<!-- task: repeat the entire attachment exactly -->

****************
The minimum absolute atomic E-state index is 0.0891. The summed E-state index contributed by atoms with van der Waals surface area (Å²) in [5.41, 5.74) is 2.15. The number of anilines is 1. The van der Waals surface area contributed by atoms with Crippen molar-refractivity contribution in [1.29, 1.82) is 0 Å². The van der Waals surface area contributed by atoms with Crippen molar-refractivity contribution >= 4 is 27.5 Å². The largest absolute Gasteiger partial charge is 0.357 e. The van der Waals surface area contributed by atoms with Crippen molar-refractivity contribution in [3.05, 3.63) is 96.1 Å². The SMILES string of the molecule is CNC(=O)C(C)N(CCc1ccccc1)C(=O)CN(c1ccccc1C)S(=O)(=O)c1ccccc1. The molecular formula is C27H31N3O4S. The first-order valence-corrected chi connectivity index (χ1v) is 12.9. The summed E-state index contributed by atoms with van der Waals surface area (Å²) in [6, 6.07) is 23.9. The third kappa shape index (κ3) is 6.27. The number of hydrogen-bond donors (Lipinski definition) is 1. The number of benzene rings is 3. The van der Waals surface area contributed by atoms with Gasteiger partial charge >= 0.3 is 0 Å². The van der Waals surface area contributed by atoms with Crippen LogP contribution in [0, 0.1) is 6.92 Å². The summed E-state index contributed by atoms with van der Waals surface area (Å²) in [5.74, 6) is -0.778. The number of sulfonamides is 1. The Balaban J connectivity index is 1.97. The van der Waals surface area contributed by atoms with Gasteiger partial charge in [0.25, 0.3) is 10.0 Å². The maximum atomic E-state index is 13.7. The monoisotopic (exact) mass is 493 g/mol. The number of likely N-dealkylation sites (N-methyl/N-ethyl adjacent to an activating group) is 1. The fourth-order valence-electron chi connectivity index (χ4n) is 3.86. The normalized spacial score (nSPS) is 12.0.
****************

The minimum absolute atomic E-state index is 0.0891. The summed E-state index contributed by atoms with van der Waals surface area (Å²) in [5.41, 5.74) is 2.15. The number of anilines is 1. The van der Waals surface area contributed by atoms with Crippen molar-refractivity contribution in [1.29, 1.82) is 0 Å². The van der Waals surface area contributed by atoms with Crippen molar-refractivity contribution >= 4 is 27.5 Å². The largest absolute Gasteiger partial charge is 0.357 e. The van der Waals surface area contributed by atoms with Crippen molar-refractivity contribution in [3.05, 3.63) is 96.1 Å². The SMILES string of the molecule is CNC(=O)C(C)N(CCc1ccccc1)C(=O)CN(c1ccccc1C)S(=O)(=O)c1ccccc1. The molecular formula is C27H31N3O4S. The first-order valence-corrected chi connectivity index (χ1v) is 12.9. The summed E-state index contributed by atoms with van der Waals surface area (Å²) in [6, 6.07) is 23.9. The third kappa shape index (κ3) is 6.27. The number of hydrogen-bond donors (Lipinski definition) is 1. The number of benzene rings is 3. The van der Waals surface area contributed by atoms with Gasteiger partial charge >= 0.3 is 0 Å². The van der Waals surface area contributed by atoms with Crippen LogP contribution in [0, 0.1) is 6.92 Å². The summed E-state index contributed by atoms with van der Waals surface area (Å²) in [5.74, 6) is -0.778. The number of sulfonamides is 1. The Balaban J connectivity index is 1.97. The van der Waals surface area contributed by atoms with Gasteiger partial charge in [0.25, 0.3) is 10.0 Å². The maximum atomic E-state index is 13.7. The monoisotopic (exact) mass is 493 g/mol. The number of likely N-dealkylation sites (N-methyl/N-ethyl adjacent to an activating group) is 1. The fourth-order valence-electron chi connectivity index (χ4n) is 3.86. The normalized spacial score (nSPS) is 12.0.